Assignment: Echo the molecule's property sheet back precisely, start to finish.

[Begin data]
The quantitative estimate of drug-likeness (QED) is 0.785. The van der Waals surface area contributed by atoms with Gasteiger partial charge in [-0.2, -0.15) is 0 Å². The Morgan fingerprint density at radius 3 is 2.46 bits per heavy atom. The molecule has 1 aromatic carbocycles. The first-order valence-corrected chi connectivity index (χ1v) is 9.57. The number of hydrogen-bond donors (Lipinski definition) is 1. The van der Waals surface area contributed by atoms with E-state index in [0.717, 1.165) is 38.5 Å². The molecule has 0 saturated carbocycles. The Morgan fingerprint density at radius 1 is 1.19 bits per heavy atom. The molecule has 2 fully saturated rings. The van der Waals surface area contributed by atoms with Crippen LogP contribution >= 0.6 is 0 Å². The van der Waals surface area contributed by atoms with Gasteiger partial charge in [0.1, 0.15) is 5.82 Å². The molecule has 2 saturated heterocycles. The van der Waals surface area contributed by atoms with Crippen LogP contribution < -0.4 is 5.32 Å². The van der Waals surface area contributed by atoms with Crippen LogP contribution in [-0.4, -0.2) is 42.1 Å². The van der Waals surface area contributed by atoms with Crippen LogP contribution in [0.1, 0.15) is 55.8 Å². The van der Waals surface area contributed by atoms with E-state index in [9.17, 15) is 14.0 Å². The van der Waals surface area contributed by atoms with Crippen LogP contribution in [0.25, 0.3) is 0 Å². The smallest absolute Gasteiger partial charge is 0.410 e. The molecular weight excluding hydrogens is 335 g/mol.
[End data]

The quantitative estimate of drug-likeness (QED) is 0.785. The van der Waals surface area contributed by atoms with Gasteiger partial charge in [-0.2, -0.15) is 0 Å². The Morgan fingerprint density at radius 3 is 2.46 bits per heavy atom. The molecule has 1 aromatic carbocycles. The first-order valence-corrected chi connectivity index (χ1v) is 9.57. The number of hydrogen-bond donors (Lipinski definition) is 1. The van der Waals surface area contributed by atoms with E-state index in [0.717, 1.165) is 38.5 Å². The molecule has 0 saturated carbocycles. The Morgan fingerprint density at radius 1 is 1.19 bits per heavy atom. The molecule has 2 fully saturated rings. The van der Waals surface area contributed by atoms with Crippen LogP contribution >= 0.6 is 0 Å². The van der Waals surface area contributed by atoms with Gasteiger partial charge in [0.1, 0.15) is 5.82 Å². The molecule has 2 saturated heterocycles. The van der Waals surface area contributed by atoms with Crippen LogP contribution < -0.4 is 5.32 Å². The van der Waals surface area contributed by atoms with Crippen LogP contribution in [-0.4, -0.2) is 42.1 Å². The van der Waals surface area contributed by atoms with Crippen LogP contribution in [0.1, 0.15) is 55.8 Å². The van der Waals surface area contributed by atoms with E-state index in [9.17, 15) is 14.0 Å². The van der Waals surface area contributed by atoms with Crippen LogP contribution in [0.25, 0.3) is 0 Å². The smallest absolute Gasteiger partial charge is 0.410 e. The molecular weight excluding hydrogens is 335 g/mol.